I’m just gonna list some of the anime I’m familiar with (not everything on the list will be an anime I’ve watched) along with some of the characters in it who I believe speak with the standard accent:

  • Konosuba: uh… I think more or less everyone? Kazuma came from Tokyo in the story, if I remember correctly. Darkness is supposed to be a noble, so it’s very unlikely that her Japanese isn’t standard. Megumin’s Japanese is probably a little weird because she needs to be chuuni, so she uses a lot of pompous archaic structures. Aqua was supposed to be the goddess in charge of Japan, so I would expect her accent to be standard… basically only the random guy Kazuma meets when he enters the guild for the first time doesn’t have a standard accent, and you can tell because of the rolled Rs. He’s supposed to look like a classic tough guy.
  • The Rising of the Shield Hero: Raphtalia is always speaking teineigo and keigo, so I’d expect her Japanese to be very standard. Melty as well, because she’s royalty. The weapons shop ‘oyagi’ definitely doesn’t use standard Japanese. It’s probably to emphasise that he’s from another country or that he’s a country bumpkin living in the city. The slave merchant has a strange accent too. For the rest… probably standard.
  • Darling in the FranXX: I have no idea because I saw this anime before I started learning Japanese, but since the story happens in a dystopian world in which children are basically factory-produced and trained, I’d think everyone has a standard accent. Except maybe Dr Franxx. He’s old and clearly from another era, so his speech is probably different.
  • Akashic Records of Bastard Magic Instructor: uh… most likely everyone speaks with a standard accent? Most of the story happens in a very prestigious school, and the Tokyo accent is definitely the ‘prestige’ accent, so… yeah.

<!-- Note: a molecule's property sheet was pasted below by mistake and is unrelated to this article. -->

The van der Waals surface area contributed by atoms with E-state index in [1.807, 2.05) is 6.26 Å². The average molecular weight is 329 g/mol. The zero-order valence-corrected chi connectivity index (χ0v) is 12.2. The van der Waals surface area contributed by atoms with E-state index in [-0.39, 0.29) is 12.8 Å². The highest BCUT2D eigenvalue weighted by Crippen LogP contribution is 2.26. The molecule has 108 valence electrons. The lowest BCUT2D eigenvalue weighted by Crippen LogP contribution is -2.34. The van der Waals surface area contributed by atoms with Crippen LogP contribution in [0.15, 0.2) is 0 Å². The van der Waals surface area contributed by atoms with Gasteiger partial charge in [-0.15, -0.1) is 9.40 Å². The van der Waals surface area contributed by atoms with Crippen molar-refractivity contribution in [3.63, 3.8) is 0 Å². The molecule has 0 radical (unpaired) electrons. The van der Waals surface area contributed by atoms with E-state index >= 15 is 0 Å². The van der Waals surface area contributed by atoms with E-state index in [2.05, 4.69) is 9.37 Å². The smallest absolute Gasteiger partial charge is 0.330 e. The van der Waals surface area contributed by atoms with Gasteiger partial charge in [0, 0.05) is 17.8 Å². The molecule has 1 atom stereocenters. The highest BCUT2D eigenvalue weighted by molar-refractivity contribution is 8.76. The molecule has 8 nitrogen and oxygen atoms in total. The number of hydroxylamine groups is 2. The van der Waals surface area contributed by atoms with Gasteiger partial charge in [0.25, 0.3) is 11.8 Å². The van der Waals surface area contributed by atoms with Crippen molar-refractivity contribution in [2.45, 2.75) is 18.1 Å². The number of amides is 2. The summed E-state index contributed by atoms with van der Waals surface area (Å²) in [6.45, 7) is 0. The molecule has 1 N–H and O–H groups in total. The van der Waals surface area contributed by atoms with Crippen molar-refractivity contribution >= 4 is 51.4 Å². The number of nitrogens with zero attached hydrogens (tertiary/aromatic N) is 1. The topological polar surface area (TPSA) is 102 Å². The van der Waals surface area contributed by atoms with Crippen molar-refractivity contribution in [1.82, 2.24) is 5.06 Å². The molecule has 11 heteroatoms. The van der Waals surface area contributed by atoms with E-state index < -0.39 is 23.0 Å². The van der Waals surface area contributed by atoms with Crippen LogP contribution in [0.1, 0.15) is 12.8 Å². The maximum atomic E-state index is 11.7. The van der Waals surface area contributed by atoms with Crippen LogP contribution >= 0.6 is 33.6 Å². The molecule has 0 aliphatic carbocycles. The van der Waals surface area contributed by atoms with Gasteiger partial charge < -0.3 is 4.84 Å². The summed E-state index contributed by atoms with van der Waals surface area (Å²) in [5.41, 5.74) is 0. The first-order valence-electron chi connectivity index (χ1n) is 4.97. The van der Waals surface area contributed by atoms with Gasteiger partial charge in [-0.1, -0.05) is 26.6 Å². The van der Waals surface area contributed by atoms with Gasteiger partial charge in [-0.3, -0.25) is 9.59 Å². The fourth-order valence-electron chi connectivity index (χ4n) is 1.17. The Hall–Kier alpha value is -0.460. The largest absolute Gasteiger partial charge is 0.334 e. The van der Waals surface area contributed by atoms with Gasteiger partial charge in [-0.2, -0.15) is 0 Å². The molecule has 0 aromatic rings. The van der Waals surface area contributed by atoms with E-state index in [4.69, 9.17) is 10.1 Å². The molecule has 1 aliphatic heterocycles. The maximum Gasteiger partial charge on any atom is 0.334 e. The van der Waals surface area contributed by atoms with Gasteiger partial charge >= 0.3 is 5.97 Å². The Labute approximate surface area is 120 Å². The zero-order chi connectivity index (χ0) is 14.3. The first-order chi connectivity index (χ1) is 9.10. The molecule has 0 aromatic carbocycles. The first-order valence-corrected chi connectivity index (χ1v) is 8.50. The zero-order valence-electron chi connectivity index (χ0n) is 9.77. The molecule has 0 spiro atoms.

• Re:Zero: I’m not that familiar with this one, but Rem almost definitely speaks standard Japanese because she’s always using keigo. Probably Emilia too. Roswaal has a weird manner of speaking, so it’s not likely that he uses the standard accent. I have no idea about Subaru because I don’t know what region of Japan he’s supposed to be from.
  • Problem Children Are Coming From Another World? (or something like that): all bets are off for this one. One of the characters is an ‘ojou-sama’, so she’s likely to speak with the standard accent because that befits her social status as a wealthy heiress. Black Rabbit probably speaks standard Japanese as well since she’s supposed to represent the authority of the creator of the Little Garden, and standard forms probably match her rule-abiding, sweet character better, but I can’t be certain.
  • Overlord: no clue, really. Many of the characters in Nazarick should have a standard accent, since they were ‘created’ by Japanese players in the story. The ones who use the most formal speech (Albedo and Demiurge) probably have standard accents. Shalltear’s speech tic is based on an Edo courtesan dialect, so IDK if the rest of her accent is meant to sound archaic. Given how huge the story world is though, I wouldn’t be surprised if there are many different accents to account for geographical diversity.